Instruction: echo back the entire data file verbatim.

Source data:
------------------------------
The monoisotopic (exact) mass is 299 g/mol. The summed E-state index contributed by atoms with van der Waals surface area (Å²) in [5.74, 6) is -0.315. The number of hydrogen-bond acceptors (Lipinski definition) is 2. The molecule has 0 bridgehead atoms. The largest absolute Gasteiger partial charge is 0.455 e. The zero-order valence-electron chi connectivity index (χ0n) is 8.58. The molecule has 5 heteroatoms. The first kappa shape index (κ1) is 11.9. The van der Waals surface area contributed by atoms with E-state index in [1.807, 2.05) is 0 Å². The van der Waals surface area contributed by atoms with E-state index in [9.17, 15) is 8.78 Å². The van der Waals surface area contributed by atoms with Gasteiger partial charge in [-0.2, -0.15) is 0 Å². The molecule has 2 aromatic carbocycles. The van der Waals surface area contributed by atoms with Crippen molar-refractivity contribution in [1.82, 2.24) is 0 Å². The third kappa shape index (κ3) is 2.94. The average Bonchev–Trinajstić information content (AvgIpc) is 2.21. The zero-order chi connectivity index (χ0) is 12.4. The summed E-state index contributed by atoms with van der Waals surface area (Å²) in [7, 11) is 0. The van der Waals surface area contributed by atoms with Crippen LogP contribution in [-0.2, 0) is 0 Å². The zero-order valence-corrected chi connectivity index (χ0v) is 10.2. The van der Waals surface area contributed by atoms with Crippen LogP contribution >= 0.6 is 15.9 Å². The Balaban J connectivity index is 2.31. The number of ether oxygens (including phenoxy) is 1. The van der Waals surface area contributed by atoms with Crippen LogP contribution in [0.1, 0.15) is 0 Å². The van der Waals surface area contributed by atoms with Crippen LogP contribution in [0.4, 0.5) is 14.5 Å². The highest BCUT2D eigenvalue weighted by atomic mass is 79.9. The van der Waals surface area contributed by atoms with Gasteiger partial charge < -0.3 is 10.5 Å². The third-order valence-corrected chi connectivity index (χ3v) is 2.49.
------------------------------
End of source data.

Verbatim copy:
The monoisotopic (exact) mass is 299 g/mol. The summed E-state index contributed by atoms with van der Waals surface area (Å²) in [5.74, 6) is -0.315. The number of hydrogen-bond acceptors (Lipinski definition) is 2. The molecule has 0 bridgehead atoms. The largest absolute Gasteiger partial charge is 0.455 e. The zero-order valence-electron chi connectivity index (χ0n) is 8.58. The molecule has 5 heteroatoms. The first kappa shape index (κ1) is 11.9. The van der Waals surface area contributed by atoms with E-state index in [1.807, 2.05) is 0 Å². The van der Waals surface area contributed by atoms with E-state index in [9.17, 15) is 8.78 Å². The van der Waals surface area contributed by atoms with Gasteiger partial charge in [-0.2, -0.15) is 0 Å². The molecule has 2 aromatic carbocycles. The van der Waals surface area contributed by atoms with Crippen molar-refractivity contribution in [1.82, 2.24) is 0 Å². The third kappa shape index (κ3) is 2.94. The average Bonchev–Trinajstić information content (AvgIpc) is 2.21. The zero-order chi connectivity index (χ0) is 12.4. The summed E-state index contributed by atoms with van der Waals surface area (Å²) in [7, 11) is 0. The van der Waals surface area contributed by atoms with Crippen LogP contribution in [-0.2, 0) is 0 Å². The zero-order valence-corrected chi connectivity index (χ0v) is 10.2. The van der Waals surface area contributed by atoms with Crippen LogP contribution >= 0.6 is 15.9 Å². The Balaban J connectivity index is 2.31. The number of ether oxygens (including phenoxy) is 1. The van der Waals surface area contributed by atoms with Crippen LogP contribution in [0.1, 0.15) is 0 Å². The van der Waals surface area contributed by atoms with Crippen LogP contribution in [0.4, 0.5) is 14.5 Å². The highest BCUT2D eigenvalue weighted by atomic mass is 79.9. The van der Waals surface area contributed by atoms with Gasteiger partial charge < -0.3 is 10.5 Å². The third-order valence-corrected chi connectivity index (χ3v) is 2.49.